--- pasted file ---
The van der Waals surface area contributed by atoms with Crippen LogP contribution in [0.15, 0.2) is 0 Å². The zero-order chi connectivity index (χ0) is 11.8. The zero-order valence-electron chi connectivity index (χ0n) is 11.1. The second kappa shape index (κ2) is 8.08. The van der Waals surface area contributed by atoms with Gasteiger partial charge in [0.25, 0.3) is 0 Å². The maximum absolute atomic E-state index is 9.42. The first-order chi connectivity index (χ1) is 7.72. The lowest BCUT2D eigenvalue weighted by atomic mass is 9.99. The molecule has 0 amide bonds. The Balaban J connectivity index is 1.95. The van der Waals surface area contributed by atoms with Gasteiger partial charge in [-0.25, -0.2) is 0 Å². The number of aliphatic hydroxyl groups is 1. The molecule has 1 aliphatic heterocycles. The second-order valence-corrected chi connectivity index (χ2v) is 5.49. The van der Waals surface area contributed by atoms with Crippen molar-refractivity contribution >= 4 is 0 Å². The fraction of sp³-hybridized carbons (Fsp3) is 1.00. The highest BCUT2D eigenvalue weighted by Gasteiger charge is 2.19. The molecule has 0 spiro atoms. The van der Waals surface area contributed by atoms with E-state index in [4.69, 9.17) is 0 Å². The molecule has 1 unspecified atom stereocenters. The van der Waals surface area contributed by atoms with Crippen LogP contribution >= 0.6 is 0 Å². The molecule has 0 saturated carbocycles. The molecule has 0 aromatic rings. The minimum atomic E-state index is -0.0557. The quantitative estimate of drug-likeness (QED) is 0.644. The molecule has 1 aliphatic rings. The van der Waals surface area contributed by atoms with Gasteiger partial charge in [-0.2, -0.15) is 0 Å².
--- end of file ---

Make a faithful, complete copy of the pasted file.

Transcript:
The van der Waals surface area contributed by atoms with Crippen LogP contribution in [0.15, 0.2) is 0 Å². The zero-order chi connectivity index (χ0) is 11.8. The zero-order valence-electron chi connectivity index (χ0n) is 11.1. The second kappa shape index (κ2) is 8.08. The van der Waals surface area contributed by atoms with Gasteiger partial charge in [0.25, 0.3) is 0 Å². The maximum absolute atomic E-state index is 9.42. The first-order chi connectivity index (χ1) is 7.72. The lowest BCUT2D eigenvalue weighted by atomic mass is 9.99. The molecule has 0 amide bonds. The Balaban J connectivity index is 1.95. The van der Waals surface area contributed by atoms with Gasteiger partial charge in [-0.25, -0.2) is 0 Å². The number of aliphatic hydroxyl groups is 1. The molecule has 1 aliphatic heterocycles. The second-order valence-corrected chi connectivity index (χ2v) is 5.49. The van der Waals surface area contributed by atoms with Crippen molar-refractivity contribution >= 4 is 0 Å². The fraction of sp³-hybridized carbons (Fsp3) is 1.00. The highest BCUT2D eigenvalue weighted by Gasteiger charge is 2.19. The molecule has 0 spiro atoms. The van der Waals surface area contributed by atoms with E-state index in [4.69, 9.17) is 0 Å². The molecule has 1 unspecified atom stereocenters. The van der Waals surface area contributed by atoms with Crippen LogP contribution >= 0.6 is 0 Å². The molecule has 0 saturated carbocycles. The molecule has 0 aromatic rings. The minimum atomic E-state index is -0.0557. The quantitative estimate of drug-likeness (QED) is 0.644. The molecule has 1 aliphatic rings. The van der Waals surface area contributed by atoms with Gasteiger partial charge in [-0.2, -0.15) is 0 Å².